Addie LaRue is a girl out of time with all the time in the world


Graphic by Maliah White

“Addie LaRue” written by V.E. Schwab tells the story of Addie LaRue’s never ending life.

Sydney Lawson, Staff Writer

From the first page of V.E. Schwab’s “Addie LaRue,” I knew this story was going to be special. The captivating writing style and mysterious, whimsical characters made my heart leap by the end of the first chapter. 

All of the book’s elements felt magical from the beginning. 

Addeline LaRue was born in Villon, France in 1691. Free spirited, adventurous and well beyond her years, LaRue wanted far more from life than the restrictive nature of her home in Villon as a carpenter’s daughter. 

Being a woman in the 1700s made such aspirations far out of reach. LaRue was burdened by a duty to her family to be married at 23. In a desperate move, she prays to the gods and ends up calling upon the wrong one.

Luc, a god that exists in the darkness, offers her a deal. If she truly will give up everything, he will let her live forever in exchange for her soul when she decides she is tired of her life.  LaRue agrees swiftly but finds that such a tall wish requires a tall price. 

LaRue is immortal but erased from the world. 

She cannot speak her name, appear in a photograph or write out her story. She may have no possessions. Most devastatingly, nobody she encounters will remember her existence by the time she leaves their sight. 

LaRue wanders throughout the world for hundreds of years, awed and influenced by the things, places and people she encounters, but she is unable to leave a mark of her own. She is haunted by her past with only Luc to keep her company and remind her constantly of her tragedy.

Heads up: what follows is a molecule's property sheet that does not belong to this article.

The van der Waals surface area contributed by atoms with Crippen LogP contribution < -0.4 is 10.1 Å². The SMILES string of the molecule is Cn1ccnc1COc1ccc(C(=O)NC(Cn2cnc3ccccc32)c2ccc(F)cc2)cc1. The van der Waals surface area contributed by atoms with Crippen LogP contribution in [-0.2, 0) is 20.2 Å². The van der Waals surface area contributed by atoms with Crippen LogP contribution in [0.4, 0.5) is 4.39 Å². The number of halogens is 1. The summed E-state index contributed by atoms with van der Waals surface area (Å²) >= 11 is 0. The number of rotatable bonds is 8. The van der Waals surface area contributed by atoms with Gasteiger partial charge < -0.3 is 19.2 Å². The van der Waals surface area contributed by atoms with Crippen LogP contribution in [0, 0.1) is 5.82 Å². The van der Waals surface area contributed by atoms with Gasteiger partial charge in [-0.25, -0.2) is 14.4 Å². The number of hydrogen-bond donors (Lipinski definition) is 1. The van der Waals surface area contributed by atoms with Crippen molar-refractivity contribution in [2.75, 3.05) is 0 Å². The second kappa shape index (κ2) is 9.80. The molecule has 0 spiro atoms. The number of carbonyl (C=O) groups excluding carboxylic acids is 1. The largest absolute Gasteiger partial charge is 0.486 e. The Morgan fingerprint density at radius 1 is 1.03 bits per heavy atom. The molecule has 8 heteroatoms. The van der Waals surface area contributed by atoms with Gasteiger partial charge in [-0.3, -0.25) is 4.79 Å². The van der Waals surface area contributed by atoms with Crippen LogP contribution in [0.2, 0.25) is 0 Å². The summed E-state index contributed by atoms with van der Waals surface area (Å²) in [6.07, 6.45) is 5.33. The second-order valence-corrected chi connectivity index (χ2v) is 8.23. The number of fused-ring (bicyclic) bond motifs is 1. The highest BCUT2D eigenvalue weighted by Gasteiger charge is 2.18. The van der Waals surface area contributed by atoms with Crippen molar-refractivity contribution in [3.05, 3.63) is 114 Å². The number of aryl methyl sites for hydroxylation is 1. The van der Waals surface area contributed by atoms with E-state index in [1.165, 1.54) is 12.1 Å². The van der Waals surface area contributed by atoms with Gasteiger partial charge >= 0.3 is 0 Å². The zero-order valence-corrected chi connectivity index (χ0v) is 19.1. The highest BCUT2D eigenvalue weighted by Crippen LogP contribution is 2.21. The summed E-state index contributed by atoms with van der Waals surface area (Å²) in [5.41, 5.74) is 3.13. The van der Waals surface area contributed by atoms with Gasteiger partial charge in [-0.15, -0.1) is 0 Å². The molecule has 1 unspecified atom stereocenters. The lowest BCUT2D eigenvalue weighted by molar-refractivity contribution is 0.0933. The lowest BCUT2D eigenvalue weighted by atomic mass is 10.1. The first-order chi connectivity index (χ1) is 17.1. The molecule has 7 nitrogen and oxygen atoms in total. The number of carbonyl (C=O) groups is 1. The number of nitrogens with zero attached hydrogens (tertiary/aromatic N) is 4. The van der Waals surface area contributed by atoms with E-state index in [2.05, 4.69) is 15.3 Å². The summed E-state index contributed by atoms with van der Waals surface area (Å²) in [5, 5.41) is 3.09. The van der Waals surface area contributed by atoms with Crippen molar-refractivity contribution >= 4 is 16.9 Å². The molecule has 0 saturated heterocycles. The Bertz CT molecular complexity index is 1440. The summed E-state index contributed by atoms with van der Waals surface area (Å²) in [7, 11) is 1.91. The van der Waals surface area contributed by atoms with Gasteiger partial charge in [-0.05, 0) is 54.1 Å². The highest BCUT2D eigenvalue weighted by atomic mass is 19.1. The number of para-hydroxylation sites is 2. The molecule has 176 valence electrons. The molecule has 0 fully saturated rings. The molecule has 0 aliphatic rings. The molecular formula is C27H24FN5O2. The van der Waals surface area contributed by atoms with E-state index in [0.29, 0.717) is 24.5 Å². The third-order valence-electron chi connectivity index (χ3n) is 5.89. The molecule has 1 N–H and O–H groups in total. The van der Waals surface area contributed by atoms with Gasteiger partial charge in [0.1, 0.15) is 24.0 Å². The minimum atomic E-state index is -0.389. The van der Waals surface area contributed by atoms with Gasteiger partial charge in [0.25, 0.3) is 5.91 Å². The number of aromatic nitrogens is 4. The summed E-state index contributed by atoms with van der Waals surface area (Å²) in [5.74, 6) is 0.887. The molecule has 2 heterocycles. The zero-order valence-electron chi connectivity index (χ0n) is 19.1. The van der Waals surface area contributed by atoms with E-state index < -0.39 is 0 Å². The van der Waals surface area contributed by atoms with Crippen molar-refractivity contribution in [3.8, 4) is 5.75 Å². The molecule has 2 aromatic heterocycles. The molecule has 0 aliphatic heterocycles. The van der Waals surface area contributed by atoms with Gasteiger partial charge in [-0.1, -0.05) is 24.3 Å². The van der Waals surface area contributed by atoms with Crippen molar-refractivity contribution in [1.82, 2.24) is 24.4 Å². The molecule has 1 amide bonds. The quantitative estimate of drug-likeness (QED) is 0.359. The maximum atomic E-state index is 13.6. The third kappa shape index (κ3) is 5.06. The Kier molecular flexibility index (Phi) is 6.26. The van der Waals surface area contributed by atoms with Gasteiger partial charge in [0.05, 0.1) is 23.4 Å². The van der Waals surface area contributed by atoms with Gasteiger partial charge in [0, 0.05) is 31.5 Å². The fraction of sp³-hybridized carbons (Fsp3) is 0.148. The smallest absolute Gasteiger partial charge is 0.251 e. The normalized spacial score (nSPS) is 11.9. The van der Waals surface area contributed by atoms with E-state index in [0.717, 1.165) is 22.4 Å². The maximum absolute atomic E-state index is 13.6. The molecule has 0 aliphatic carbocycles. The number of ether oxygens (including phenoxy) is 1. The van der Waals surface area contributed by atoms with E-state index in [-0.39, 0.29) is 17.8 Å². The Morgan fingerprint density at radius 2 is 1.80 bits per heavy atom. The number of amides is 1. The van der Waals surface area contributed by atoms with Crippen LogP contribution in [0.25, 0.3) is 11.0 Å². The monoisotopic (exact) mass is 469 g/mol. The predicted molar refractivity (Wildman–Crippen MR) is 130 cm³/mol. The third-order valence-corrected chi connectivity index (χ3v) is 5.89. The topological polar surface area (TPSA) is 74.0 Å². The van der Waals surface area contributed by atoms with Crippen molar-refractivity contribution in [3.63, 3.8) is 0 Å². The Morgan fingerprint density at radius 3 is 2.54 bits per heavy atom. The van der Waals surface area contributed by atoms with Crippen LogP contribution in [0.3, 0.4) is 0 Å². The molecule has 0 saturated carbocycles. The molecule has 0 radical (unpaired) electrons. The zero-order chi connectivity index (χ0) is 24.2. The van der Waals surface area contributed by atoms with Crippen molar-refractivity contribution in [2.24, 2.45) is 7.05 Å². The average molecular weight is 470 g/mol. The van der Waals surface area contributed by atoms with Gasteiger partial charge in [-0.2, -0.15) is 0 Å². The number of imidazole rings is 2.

Until one day, a failed robbery from a book store in New York introduces her to Henry Strauss. Strauss is handsome and astute but otherwise unremarkable to LaRue. That is until he tells LaRue that he remembers her. LaRue’s life flips upside down.

LaRue is scared of what this means for the life that she has known for three hundred years, but she knows that she can’t afford to let Strauss go no matter what dark secrets he is harboring. 

It is admittedly hard for me to express in words how much I adored this story. I can confidently say that I have not come across a book quite like it in a long time. It is wholly captivating with an immersive world brimming with wonder, characters that I have come to adore and a story that kept me on the edge of my seat from start to finish. 

There are books that are about magic, and there are books that genuinely feel magical in nature. “Addie LaRue” is the latter. 

Holding the book alone made me feel as though I was savvy to some well kept secret or as though I was sneaking through the streets in Paris, New York, Germany or wherever LaRue decided to go next. 

I also really value “Addie LaRue” as a book that makes you think. It warns against absolutes and encourages readers to find a balance for what is important to them in life. 

It is a juxtaposition between human greed and sacrifice while examining the dangers and values of both elements. It celebrates art and literature as a medium with which people can both find and express themselves. 

The characters were carefully developed. They felt like real people with flaws, raw emotion and unbridled desire. 

I also personally value representation in media, and both main characters of “Addie LaRue” are LGBTQ+. The author utilizes the characters to start a conversation about mental health, arguing that if we don’t consider the feelings of others, they will easily slip through the cracks. 

The author’s writing style and characterization is so magical and raw in terms of human emotion that I find a small, irrational part of me entertains the idea that there really is a magical girl named Addie LaRue, and this book is possibly a ghostwritten biography as the book subtly suggests. 

To be honest, the conclusion to this book ripped out my heart and stomped on it.

If you can’t stand books that end on an open or bittersweet note, then you may be frustrated with this element of the book. However, I feel the ending, as frustrating as it is, completes the arc of character development for LaRue and Stauss and is consistent with the endless nature of LaRue’s story. 

Needless to say, “Addie LaRue” receives a five star rating from me, and is now one of my favorite standalone novels of all time. The book was nominated for several awards, and was a 2020 Book of the Year finalist for Book of the Month. 

“Addie LaRue” is a story I will carry with me throughout my life, encouraging me to chase after the dreams I believe are unachievable and ponder what I can contribute to the world and people around me.